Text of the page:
His move in July 2017 was a seismic shock to Italy’s footballing order, a bolt out of the blue that saw a mainstay of Juve’s dominance switch allegiance to one of the country’s sleeping giants. Bonucci’s emergence as one of the world’s foremost centre-backs had coincided with the Bianconeri’s return from the wilderness, with the former Inter and Bari man forging a feared defensive partnership alongside Gianluigi Buffon, Giorgio Chiellini and Andrea Barzagli as a lynchpin of six consecutive title-winning sides.
Widely regarded as a steal at €45 m despite his advancing years, Bonucci was the crowning piece of AC Milan’s ambitious restructuring. Li had spared no expense to bring in the likes of Mateo Musacchio, Andrea Conti, Hakan Çalhanoğlu, Lucas Biglia and André Silva that summer, but Bonucci was the undoubted icon of the new AC Milan – a signing that was as symbolic as it was strategic.
By January, the defender already seemed to be thinking twice about his decision to leave the stability of Turin for the chaos of the Rossoneri. With the financial future under Li shrouded in uncertainty, the club limped to a sixth-place finish, and Bonucci looked on enviously as his former teammates clinched a seventh consecutive Scudetto. Yet the centre-back’s turbulent history with Juventus was to have another twist as it was announced that Bonucci would return to the Bianconeri just 377 days after he had departed.
Paulinho (Guangzhou Evergrande to Barcelona, 2017)
In the blink of an eye, the nouveau-riche Chinese top flight became a high-profile destination for players chasing a handsome payday. Former Tottenham afterthought Paulinho was one of many to head east, penning a four-year deal with Guangzhou Evergrande in 2015.
Surprisingly, Barcelona plucked the Brazilian for €40 million in August 2017. Almost right away, the 55-time capped international became an integral part of Ernesto Valverde’s regime, bagging nine goals in 55 appearances for La Blaugrana. As quickly as he arrived, he was off, returning to Evergrande on a one-year loan with an obligation to buy, with Barcelona somehow turning a €8.5-million profit on the 30-year-old. Something smells fishy.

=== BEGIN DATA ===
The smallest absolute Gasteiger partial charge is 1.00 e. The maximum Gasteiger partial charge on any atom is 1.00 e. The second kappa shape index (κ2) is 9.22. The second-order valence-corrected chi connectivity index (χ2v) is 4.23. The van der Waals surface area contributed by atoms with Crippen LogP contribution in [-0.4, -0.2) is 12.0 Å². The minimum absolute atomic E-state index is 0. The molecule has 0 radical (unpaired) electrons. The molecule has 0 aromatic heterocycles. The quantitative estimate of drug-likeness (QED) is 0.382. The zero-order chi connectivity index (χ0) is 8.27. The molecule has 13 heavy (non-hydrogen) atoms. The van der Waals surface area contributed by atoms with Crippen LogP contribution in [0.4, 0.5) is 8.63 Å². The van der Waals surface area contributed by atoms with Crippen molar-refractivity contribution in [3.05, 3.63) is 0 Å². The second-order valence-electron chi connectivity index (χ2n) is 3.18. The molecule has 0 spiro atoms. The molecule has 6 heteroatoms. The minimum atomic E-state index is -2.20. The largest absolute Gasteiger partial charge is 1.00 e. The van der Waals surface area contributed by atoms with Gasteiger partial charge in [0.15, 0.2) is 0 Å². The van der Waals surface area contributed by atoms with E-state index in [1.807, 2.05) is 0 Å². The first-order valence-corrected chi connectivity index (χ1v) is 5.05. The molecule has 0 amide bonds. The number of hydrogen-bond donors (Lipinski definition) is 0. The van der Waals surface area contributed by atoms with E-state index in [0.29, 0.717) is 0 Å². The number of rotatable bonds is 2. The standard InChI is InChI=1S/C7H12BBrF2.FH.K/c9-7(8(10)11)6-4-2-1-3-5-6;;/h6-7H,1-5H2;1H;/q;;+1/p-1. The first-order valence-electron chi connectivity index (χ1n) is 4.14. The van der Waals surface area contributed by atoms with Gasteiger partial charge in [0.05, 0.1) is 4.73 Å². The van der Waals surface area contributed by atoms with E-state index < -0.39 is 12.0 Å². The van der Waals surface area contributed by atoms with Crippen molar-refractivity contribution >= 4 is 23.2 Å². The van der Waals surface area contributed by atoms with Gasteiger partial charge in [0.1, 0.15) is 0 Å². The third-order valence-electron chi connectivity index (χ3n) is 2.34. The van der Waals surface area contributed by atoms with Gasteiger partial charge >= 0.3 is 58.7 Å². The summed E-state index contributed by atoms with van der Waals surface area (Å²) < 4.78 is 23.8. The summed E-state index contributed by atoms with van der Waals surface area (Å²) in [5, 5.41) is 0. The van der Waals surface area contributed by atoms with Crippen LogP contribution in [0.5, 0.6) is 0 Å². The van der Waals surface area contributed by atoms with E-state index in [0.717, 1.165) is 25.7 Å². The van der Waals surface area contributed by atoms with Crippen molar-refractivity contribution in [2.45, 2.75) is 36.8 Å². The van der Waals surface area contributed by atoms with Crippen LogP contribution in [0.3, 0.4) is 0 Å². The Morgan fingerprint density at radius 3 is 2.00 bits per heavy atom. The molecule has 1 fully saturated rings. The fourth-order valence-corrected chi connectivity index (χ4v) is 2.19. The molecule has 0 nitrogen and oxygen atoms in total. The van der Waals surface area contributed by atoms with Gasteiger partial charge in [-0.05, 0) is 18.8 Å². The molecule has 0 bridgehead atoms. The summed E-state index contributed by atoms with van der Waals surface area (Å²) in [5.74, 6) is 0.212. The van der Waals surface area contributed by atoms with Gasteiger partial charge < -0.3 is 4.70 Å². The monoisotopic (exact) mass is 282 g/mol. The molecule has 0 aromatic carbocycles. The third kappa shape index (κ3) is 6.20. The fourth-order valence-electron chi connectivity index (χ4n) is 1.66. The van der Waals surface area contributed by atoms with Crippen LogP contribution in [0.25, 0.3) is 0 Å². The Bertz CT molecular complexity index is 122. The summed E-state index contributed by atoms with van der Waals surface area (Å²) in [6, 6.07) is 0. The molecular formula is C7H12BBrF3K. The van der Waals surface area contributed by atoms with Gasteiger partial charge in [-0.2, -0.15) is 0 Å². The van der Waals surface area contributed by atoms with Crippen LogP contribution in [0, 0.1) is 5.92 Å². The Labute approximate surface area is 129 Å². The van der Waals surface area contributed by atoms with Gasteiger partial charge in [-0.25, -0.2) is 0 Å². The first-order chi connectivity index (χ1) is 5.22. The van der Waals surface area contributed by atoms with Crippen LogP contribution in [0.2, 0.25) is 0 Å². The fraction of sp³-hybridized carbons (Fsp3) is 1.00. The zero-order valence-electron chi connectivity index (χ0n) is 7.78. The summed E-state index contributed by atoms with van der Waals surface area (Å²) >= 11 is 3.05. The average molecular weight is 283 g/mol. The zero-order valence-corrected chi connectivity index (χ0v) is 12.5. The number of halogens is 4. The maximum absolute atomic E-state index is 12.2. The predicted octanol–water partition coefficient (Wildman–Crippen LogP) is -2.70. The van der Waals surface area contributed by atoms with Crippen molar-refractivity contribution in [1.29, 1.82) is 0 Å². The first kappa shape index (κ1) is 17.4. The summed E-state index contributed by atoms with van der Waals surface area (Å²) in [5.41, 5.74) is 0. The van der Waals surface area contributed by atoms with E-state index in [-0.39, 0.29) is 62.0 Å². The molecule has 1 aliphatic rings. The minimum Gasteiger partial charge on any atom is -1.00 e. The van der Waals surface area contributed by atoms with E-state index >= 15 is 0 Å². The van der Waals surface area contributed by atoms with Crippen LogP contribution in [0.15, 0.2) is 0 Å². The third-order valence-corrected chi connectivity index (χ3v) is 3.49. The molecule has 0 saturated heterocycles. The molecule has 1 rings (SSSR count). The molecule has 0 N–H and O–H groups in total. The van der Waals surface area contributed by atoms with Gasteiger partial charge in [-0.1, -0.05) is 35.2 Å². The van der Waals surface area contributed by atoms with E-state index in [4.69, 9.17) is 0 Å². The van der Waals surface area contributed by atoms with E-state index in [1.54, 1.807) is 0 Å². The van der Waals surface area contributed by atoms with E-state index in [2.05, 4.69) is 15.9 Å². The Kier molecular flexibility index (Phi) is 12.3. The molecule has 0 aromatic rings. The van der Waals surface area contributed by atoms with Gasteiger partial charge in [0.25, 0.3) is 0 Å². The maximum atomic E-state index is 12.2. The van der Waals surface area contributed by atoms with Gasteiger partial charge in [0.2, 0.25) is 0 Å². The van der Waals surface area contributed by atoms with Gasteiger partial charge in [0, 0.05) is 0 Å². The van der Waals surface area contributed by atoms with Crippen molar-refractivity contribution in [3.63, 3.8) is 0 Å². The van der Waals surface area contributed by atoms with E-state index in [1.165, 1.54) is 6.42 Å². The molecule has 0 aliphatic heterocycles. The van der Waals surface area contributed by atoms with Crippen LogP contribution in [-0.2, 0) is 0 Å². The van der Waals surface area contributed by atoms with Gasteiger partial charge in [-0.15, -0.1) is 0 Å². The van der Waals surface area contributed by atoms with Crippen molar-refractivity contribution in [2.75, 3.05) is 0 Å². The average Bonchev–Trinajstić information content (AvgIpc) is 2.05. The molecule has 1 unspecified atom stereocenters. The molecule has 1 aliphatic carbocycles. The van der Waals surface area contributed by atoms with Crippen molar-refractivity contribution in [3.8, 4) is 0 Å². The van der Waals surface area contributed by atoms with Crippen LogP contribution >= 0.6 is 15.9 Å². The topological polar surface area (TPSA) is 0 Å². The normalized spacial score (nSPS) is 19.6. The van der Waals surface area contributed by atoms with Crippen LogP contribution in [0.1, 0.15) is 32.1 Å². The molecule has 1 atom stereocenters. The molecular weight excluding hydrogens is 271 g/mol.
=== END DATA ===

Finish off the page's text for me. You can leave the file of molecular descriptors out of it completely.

Fabio Borini (Sunderland to AC Milan, 2017)
In 2017, without Champions League football for several years, AC Milan sought to rebuild their squad and splashed the cash on Leonardo Bonucci, Andre Silva, Lucas Biglia, Matteo Musacchio, Ricardo Rodriguez, Hakan Calhanoglu and Frank Kessie. Their signing of Fabio Borini on loan from Sunderland, with whom he had just been relegated from the Premier League, stood out somewhat.
In one of the weirdest transfers of decade, the Italian forward had managed just 20 goals in his previous 131 games for the Wearsiders and Liverpool, including just two in the season just past, yet the £1.5million loan deal also included an obligation to buy him at the end of the year for a further £5.2million. However, credit where credit is due, Borini was deployed for the majority of the season at wing-back, where he contributed five goals and seven assists in 44 games, helping guide AC Milan to a sixth-place finish in the league and the Coppa Italia final, where they were beaten by Juventus.